PSA Tumor Marker

PSA stands for the so-called Prostate-Specific Antigen. This substance belongs among the most known tumor markers, i.e. substances, whose concentration in blood (or other body fluids) is elevated in certain malignancies. The primary use of PSA is in urology.


PSA is a protein that is produced by prostatic cells and it is secondarily released into the bloodstream. Like other tumor markers, the PSA can be examined from a sample of venous blood.


The primary use of PSA is  diagnosis of the prostate cancer. It is relatively accurate and helps us to distinguish, if the prostate is normal, enlarged (benign prostate enlargement), or if a prostate cancer is present. However, even extremely high level of PSA alone is not sufficient to diagnosis of prostate cancer and it must be followed by other examinations including physical exam, abdominal ultrasound and prostate biopsy.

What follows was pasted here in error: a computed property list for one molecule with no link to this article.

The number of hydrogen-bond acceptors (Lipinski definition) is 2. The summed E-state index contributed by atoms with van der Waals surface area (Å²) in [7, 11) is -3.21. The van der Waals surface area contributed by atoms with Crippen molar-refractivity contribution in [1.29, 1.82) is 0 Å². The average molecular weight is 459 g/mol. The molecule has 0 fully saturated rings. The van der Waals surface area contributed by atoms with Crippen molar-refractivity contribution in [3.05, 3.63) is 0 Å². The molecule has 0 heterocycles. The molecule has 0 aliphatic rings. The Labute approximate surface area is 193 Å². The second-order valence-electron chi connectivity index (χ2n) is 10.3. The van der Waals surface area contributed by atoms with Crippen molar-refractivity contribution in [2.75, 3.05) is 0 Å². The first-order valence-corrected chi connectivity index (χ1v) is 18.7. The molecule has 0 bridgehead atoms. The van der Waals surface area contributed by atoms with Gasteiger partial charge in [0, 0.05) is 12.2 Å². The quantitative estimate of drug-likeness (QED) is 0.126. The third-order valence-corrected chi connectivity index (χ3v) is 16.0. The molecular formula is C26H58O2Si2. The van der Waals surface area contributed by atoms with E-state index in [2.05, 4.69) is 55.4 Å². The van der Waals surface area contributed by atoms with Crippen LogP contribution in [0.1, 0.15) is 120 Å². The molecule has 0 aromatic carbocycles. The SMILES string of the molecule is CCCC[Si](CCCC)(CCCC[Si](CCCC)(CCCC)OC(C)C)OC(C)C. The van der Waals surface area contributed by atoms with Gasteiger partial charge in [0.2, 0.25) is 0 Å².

In addition to the total PSA, we also distinguish the free PSA (fPSA). It is a component of PSA that is present in bloodstream freely without binding to any proteins. When the PSA is elevated, it is advisable to check the fPSA and its ratio to the total PSA. The lower is the result, the higher is the probability of prostate cancer.


PSA is more accurate than other tumor markers, but nevertheless, it is not absolutely reliable. There are many non-malignant diseases and situations when the PSA is elevated. We can find PSA elevation in benign enlargement of the prostate, in prostatitis, and also in men who have recently underwent digital rectal examination or prostate biopsy.


Jiri Stefanek, MD  Author of texts: Jiri Stefanek, MD
 Sources: basic text sources